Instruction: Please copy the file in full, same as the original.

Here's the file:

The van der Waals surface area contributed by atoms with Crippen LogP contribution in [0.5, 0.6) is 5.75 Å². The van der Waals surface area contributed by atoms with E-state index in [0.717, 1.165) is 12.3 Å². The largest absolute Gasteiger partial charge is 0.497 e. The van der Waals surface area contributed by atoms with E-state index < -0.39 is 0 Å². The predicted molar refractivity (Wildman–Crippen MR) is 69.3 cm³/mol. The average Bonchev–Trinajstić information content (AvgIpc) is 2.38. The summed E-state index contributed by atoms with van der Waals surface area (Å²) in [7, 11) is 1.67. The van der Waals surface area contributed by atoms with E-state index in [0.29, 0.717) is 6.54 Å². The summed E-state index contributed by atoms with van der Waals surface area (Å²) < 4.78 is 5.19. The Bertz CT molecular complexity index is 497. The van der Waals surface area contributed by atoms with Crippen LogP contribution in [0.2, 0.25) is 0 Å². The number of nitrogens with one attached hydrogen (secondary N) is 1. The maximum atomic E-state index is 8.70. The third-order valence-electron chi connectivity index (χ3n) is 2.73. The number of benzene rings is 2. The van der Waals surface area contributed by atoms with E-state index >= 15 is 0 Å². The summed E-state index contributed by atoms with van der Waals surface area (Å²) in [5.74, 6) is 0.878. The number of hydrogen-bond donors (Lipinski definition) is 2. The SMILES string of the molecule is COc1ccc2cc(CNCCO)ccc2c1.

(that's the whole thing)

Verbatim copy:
The van der Waals surface area contributed by atoms with Crippen LogP contribution in [0.5, 0.6) is 5.75 Å². The van der Waals surface area contributed by atoms with E-state index in [0.717, 1.165) is 12.3 Å². The largest absolute Gasteiger partial charge is 0.497 e. The van der Waals surface area contributed by atoms with E-state index < -0.39 is 0 Å². The predicted molar refractivity (Wildman–Crippen MR) is 69.3 cm³/mol. The average Bonchev–Trinajstić information content (AvgIpc) is 2.38. The summed E-state index contributed by atoms with van der Waals surface area (Å²) in [7, 11) is 1.67. The van der Waals surface area contributed by atoms with E-state index in [0.29, 0.717) is 6.54 Å². The summed E-state index contributed by atoms with van der Waals surface area (Å²) < 4.78 is 5.19. The Bertz CT molecular complexity index is 497. The van der Waals surface area contributed by atoms with Crippen LogP contribution in [0.2, 0.25) is 0 Å². The number of nitrogens with one attached hydrogen (secondary N) is 1. The maximum atomic E-state index is 8.70. The third-order valence-electron chi connectivity index (χ3n) is 2.73. The number of benzene rings is 2. The van der Waals surface area contributed by atoms with E-state index >= 15 is 0 Å². The summed E-state index contributed by atoms with van der Waals surface area (Å²) in [5.74, 6) is 0.878. The number of hydrogen-bond donors (Lipinski definition) is 2. The SMILES string of the molecule is COc1ccc2cc(CNCCO)ccc2c1.